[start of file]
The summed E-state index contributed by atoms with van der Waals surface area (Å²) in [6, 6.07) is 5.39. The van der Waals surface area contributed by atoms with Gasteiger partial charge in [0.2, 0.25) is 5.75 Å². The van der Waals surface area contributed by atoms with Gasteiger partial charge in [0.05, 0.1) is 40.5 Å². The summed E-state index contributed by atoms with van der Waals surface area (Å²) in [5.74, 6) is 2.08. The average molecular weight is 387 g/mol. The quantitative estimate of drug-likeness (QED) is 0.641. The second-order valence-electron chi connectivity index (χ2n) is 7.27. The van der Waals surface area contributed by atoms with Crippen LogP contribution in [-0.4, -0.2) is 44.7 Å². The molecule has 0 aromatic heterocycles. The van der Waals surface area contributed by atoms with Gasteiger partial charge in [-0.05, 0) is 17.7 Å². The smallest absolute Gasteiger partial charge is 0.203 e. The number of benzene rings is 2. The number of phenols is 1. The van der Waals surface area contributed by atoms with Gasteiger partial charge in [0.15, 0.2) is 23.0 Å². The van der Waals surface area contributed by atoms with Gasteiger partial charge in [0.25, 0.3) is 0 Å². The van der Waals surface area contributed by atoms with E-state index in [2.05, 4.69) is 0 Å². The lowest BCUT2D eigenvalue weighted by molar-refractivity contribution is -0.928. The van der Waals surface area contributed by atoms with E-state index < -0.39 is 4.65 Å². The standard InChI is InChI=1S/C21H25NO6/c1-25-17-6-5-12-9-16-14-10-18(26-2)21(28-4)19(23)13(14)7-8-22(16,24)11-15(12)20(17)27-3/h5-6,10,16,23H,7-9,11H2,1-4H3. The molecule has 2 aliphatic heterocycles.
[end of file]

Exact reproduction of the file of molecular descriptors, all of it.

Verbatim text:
The summed E-state index contributed by atoms with van der Waals surface area (Å²) in [6, 6.07) is 5.39. The van der Waals surface area contributed by atoms with Gasteiger partial charge in [0.2, 0.25) is 5.75 Å². The van der Waals surface area contributed by atoms with Gasteiger partial charge in [0.05, 0.1) is 40.5 Å². The summed E-state index contributed by atoms with van der Waals surface area (Å²) in [5.74, 6) is 2.08. The average molecular weight is 387 g/mol. The quantitative estimate of drug-likeness (QED) is 0.641. The second-order valence-electron chi connectivity index (χ2n) is 7.27. The van der Waals surface area contributed by atoms with Crippen LogP contribution in [-0.4, -0.2) is 44.7 Å². The molecule has 0 aromatic heterocycles. The van der Waals surface area contributed by atoms with Gasteiger partial charge in [-0.05, 0) is 17.7 Å². The smallest absolute Gasteiger partial charge is 0.203 e. The number of benzene rings is 2. The number of phenols is 1. The van der Waals surface area contributed by atoms with Gasteiger partial charge in [0.15, 0.2) is 23.0 Å². The van der Waals surface area contributed by atoms with Gasteiger partial charge in [0.25, 0.3) is 0 Å². The van der Waals surface area contributed by atoms with E-state index in [2.05, 4.69) is 0 Å². The lowest BCUT2D eigenvalue weighted by molar-refractivity contribution is -0.928. The van der Waals surface area contributed by atoms with E-state index < -0.39 is 4.65 Å². The standard InChI is InChI=1S/C21H25NO6/c1-25-17-6-5-12-9-16-14-10-18(26-2)21(28-4)19(23)13(14)7-8-22(16,24)11-15(12)20(17)27-3/h5-6,10,16,23H,7-9,11H2,1-4H3. The molecule has 2 aliphatic heterocycles.